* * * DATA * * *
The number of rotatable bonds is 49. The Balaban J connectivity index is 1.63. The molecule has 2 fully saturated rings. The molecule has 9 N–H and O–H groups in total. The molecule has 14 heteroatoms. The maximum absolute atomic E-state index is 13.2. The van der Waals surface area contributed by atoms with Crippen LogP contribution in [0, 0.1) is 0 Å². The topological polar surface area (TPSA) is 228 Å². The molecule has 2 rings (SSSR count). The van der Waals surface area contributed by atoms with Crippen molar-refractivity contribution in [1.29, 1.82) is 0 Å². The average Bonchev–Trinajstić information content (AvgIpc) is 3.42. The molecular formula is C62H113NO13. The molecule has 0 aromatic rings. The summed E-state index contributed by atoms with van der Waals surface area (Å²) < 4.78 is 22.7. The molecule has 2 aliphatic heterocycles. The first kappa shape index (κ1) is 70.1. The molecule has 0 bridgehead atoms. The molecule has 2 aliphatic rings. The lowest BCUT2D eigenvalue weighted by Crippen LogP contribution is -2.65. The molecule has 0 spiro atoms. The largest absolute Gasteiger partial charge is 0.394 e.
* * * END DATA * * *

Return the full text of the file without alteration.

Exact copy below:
The number of rotatable bonds is 49. The Balaban J connectivity index is 1.63. The molecule has 2 fully saturated rings. The molecule has 9 N–H and O–H groups in total. The molecule has 14 heteroatoms. The maximum absolute atomic E-state index is 13.2. The van der Waals surface area contributed by atoms with Crippen LogP contribution in [0, 0.1) is 0 Å². The topological polar surface area (TPSA) is 228 Å². The molecule has 2 rings (SSSR count). The van der Waals surface area contributed by atoms with Crippen molar-refractivity contribution in [1.29, 1.82) is 0 Å². The average Bonchev–Trinajstić information content (AvgIpc) is 3.42. The molecular formula is C62H113NO13. The molecule has 0 aromatic rings. The summed E-state index contributed by atoms with van der Waals surface area (Å²) < 4.78 is 22.7. The molecule has 2 aliphatic heterocycles. The first kappa shape index (κ1) is 70.1. The molecule has 0 bridgehead atoms. The molecule has 2 aliphatic rings. The lowest BCUT2D eigenvalue weighted by Crippen LogP contribution is -2.65. The molecule has 0 spiro atoms. The largest absolute Gasteiger partial charge is 0.394 e.